1. Saints ancient and latter-day saints, seems like a very rational connection with the scriptural accounts of the New Testament and the content of the restoration being a renewed practice of the ancient way of life. Saints in Zion not Mormons in Zion.

    Comment by Tod Robbins — October 17, 2008 @ 11:05 am

  2. Neat find! Next time somebody asks if I’m a “Mormon” I’ll be sure to stress that no I’m a “Saint.”

    Comment by Catherine — October 17, 2008 @ 2:59 pm

  3. I saved this for reading when I had lots of time, the way I do with many posts with titles suggesting they may take some close attention to struggle through. What a surprise to find such an enjoyable and comprehensible post hiding behind the academic title!

    The connection between saints of the latter day and saints of an earlier day is familiar to me, but I had never known when or how the early LDS came up with that phrase as part of the church’s name — when we talk about the name, all discussion has been “and how be it my church save it be called in my name?”

    Thanks for this.

    Comment by Ardis Parshall — October 17, 2008 @ 9:37 pm

  4. Tod: You hit the nail on the head.

    Catherine: thanks.

    Ardis: You made me blush 😉

    Comment by Ben — October 18, 2008 @ 12:04 pm

  5. I’ve heard the church being called “The Church of the Latter-day Saints” a number of times and have never liked that designation.

    I’ve also heard it called The Church of the Last Three Days. (I’m not serious. That was a practical joke by some elders I worked with.)

    Comment by Researcher — October 19, 2008 @ 1:32 pm

  6. they do at various points refer to Former Day Saints as their ancient counterparts. I suspect they were trying to disambiguate themselves from the Christian movement (Campbellites)–they could not claim that being “the Church of Christ” was the real litmus test of a true church when the restorationists under Campbell were making the identical argument and using a much more convincing Biblical exegesis to support it. My sense is that by opting to refer to themselves as the millennial version of the Former Day Saints they were liberating themselves from the tyranny of Biblical literalism and sufficiency. By focusing on Saints and last days, they could draw attention to the charismata that were central to the authority of earliest Mormonism. Rigdon particularly (having split with Campbell over charismata), despised the claims Campbell made to have authority on the basis of scripture commonsensically understood.

    To try to make that paragraph clearer: one reason they may have changed their name was because Alexander Campbell, notorious for his belief that the true church could be restored by reading the NT in Greek, without any spiritual gifts, claimed the Church of Christ as the only Biblical name for a church. Joseph Smith’s followers countered with a name that drew attention away from the closed canon toward the vital spirit existing within Christians–called Saints by those who actually read the Bible (in the appropriation of Saints there is the possibility of a claim to superiority over Campbell–Christians weren’t called that until later–they were first and foremost Saints).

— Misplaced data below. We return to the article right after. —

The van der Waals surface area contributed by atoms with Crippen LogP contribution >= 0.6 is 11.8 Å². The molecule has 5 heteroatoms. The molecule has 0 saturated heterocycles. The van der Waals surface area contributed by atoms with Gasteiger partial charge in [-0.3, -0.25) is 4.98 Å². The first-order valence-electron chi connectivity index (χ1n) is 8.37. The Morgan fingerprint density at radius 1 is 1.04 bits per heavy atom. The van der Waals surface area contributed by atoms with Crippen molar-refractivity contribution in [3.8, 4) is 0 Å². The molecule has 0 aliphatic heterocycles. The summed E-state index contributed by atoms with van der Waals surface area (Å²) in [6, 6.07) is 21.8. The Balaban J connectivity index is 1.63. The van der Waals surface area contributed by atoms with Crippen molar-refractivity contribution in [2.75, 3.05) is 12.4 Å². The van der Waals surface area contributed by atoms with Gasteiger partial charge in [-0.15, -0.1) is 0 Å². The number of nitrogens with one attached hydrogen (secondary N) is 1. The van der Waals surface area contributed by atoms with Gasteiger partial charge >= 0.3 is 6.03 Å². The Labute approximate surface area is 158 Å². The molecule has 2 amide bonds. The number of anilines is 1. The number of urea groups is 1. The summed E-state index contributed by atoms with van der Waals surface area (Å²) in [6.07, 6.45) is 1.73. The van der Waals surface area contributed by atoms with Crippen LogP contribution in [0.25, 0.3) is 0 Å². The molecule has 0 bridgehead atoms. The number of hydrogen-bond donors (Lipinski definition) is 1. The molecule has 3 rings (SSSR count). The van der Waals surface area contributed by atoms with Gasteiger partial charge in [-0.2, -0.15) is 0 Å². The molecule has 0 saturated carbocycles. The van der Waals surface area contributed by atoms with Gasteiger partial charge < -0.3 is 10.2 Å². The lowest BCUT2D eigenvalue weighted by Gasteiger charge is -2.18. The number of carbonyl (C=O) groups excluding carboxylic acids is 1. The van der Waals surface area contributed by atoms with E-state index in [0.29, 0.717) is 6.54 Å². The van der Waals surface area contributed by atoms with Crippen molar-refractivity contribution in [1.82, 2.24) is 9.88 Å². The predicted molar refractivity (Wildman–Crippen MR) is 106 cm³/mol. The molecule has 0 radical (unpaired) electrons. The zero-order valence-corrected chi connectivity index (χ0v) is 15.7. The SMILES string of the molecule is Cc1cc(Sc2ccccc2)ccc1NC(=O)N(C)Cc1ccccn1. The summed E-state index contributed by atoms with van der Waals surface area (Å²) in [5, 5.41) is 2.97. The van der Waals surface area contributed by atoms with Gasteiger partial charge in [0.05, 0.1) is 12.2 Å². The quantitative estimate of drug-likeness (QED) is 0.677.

The fleeing debt hypothesis is worth considering, although I agree it’s probably not a full explanation: in a similar vein Joseph Smith did claim to be Joseph Smith Sr once after his father died in an attempt to refute a warrant. Stranger things have happened.

    Comment by smb — October 19, 2008 @ 10:36 pm

  7. smb: great point about the Disciples of Christ tension. I think you probably nailed a major part of it.

    Comment by Ben — October 19, 2008 @ 11:06 pm

  8. Joseph Smith did claim to be Joseph Smith Sr once after his father died in an attempt to refute a warrant.

    I hadn’t heard of this before. Hilarious!

    Comment by SC Taysom — October 20, 2008 @ 1:15 pm

  9. I’ve seen a reference to the Church of the Latter Day Saints in Evening and Morning Star, July 1832, p. 30.

    [At least in the version available via the BYU library website. Oddly, a reprint edition of The Evening and the Morning Star from the same month (that contains many of the same articles) does not include that reference). Can anyone help me understand the difference between “Evening and Morning Star” and “The Evening and the Morning Star?”]

    Comment by John Turner — October 22, 2008 @ 2:43 pm

  10. Evening and Morning Star is the edited reprint of issues of The Evening and the Morning Star. Peter Crawley’s explanation is here.

    Comment by Justin — October 22, 2008 @ 3:07 pm

  11. A longer explanation is found in Crawley’s bibliography(pp. 50-51; also 32-34).

    Comment by Justin — October 22, 2008 @ 3:16 pm

  12. Justin, Do you think I presume that the reprint just added the C of the LDS reference and that it wasn’t contemporary?

    Comment by John Turner — October 23, 2008 @ 4:16 pm

  13. I misread your comment and was merely responding to your question. My error.

    Comment by Justin — October 23, 2008 @ 5:29 pm

  14. Thanks, Justin. I will investigate Crawley; I’m sure it will help clear up my confusion.

    Comment by John Turner — October 23, 2008 @ 8:38 pm

  15. […] (very) Loosely continuing on the same theme from parts I and II. […]

    Pingback by Juvenile Instructor » Rational Supernaturalism, Part III: The Pratt Brothers and Defining Mormon Doctrine — November 3, 2008 @ 3:08 am